We also took one into our kitchen, after being found as a reject, nearly dead in the barns until Farm boss brought him in to tube (using a thin tube that lets the lamb replacer go into his stomach when a lamb cannot suck) and bring back to life. So far it looks, after a lot of back rubs, cooing to it, and reiki, as though it will make it-- but now we have to find someone with children interested in raising up a lamb. 

When our daughter was young, she sometimes took weak ones into bed with her to warm them up. She said the only problem is once she brought them back to life, the mothers wanted them back. I doubt this one will as she had triplets and probably couldn't manage more than two.

not everyone is pleased

Monday, December 27, 2010

Northwest winter scenes

In terms of weather, a typical Pacific Northwest Christmas is generally about interesting, constantly changing gray skies, rain, fog, with snow covered hills and tall mountains in the distance-- when you can see the distance. That's not to say we never get snow for Christmas, but at my elevation it's rare.

When a Christmas snowfall occurs, it is usually followed by boot deep mud with flooding rivers and streams. I am not complaining at the lack of white Christmaes, mind you (not much anyway). There is a wild beauty in what I do see when I walk up the road behind our farm as we did Christmas morning or go for a drive out into the main valley as we did the day after Christmas. I will never take what I see those times for granted.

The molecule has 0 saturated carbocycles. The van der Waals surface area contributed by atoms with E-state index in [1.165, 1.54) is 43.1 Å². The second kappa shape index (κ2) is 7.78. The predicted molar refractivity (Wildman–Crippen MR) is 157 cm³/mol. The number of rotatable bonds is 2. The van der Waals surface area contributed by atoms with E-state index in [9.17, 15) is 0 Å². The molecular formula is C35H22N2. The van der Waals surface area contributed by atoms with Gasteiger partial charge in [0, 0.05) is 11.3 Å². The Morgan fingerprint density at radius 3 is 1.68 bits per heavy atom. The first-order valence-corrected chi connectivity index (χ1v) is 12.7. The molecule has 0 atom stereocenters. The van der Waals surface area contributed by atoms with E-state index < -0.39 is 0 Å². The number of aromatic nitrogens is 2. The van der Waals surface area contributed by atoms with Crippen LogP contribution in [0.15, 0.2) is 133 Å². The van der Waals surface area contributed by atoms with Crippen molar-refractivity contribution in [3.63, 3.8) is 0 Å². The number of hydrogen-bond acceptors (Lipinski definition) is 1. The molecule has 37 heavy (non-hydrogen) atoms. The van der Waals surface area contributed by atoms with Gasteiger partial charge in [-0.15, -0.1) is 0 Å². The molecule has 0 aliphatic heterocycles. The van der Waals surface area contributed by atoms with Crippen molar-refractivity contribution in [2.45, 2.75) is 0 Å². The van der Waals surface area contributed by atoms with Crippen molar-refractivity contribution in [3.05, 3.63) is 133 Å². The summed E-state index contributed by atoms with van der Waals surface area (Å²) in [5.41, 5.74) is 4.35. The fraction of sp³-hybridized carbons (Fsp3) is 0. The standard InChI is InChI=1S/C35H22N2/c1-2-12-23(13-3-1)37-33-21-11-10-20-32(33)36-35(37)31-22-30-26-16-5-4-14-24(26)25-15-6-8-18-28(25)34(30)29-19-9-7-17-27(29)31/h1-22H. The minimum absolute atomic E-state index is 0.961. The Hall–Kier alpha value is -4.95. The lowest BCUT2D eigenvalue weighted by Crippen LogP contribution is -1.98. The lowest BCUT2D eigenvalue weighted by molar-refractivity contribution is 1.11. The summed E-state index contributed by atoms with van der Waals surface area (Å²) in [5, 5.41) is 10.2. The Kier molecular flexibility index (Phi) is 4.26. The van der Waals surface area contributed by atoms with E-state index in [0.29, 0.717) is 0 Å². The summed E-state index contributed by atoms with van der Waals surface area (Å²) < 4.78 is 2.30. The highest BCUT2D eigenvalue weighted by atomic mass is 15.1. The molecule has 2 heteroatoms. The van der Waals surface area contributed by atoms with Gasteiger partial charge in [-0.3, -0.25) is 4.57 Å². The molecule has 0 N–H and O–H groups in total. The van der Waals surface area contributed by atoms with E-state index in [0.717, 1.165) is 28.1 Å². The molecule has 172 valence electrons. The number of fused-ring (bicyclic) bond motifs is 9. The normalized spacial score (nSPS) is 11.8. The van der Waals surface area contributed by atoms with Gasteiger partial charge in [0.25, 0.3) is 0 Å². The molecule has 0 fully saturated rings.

The rainbow was the day after Christmas in the Willamette Valley-- not far from our farm. Click on the image to enlarge as it's one of the few times I've seen the violet color so intense. Usually with rainbows I see the other colors but violet blends into the gray sky. This time it stood out along with the shadow rainbow.

We had waited by this fence row hoping a Northern Harrier hawk, there when we first arrived, would return for what would have been a great photo of the white and black tipped wings with that rainbow. It did not cooperate but maybe you can just imagine it being there.

Monday, October 04, 2010

Bitterroot Rainbows

Driving south from Missoula, Montana through the Bitterroot Valley, we saw the following rainbow or rainbows. When we would see one, Farm Boss would turn off the main road and try to find places that would show the rainbows up best.

There is supposed to be a pot of gold if you can get to the end of one. I would guess the people living on these small acreages, with so much wilderness beyond their doors, places to hike, fish and just savor the beauty, feel they have found it already.

Wednesday, May 31, 2006


What does a rainbow mean to you?
A promise?A colored bow in the sky?

Oh, there's a scientific reason why,

but rainbows are like magic to me.

A myriad of colors. A half circle of light.
Rain and sunshine.
A change that can't make
up its mind.

Watch for the rainbows.
Partial ones, whole ones, doubles,
only rarely a triple.
Collect them in memory
if really lucky in a photograph.

Once I drove through one
with colored light on all sides.

Did I imagine it?

I don't think so,
but I have tried ever since to do it again.
Who wants a pot of gold
when you can bathe in light?

Rainbows teach us about life.
They are not about forever.
We cannot call them on demand
They remind us always-- be alert.

A rainbow is about
being in the moment.
They are about beauty
and like so many things of beauty
we cannot hold onto them
except in our memory.

As with sunshine and rain,
there are just so many rainbows
in each of our lives.
Collecting them is up to us.

(photos are special moments in Oregon, Montana and New Mexico)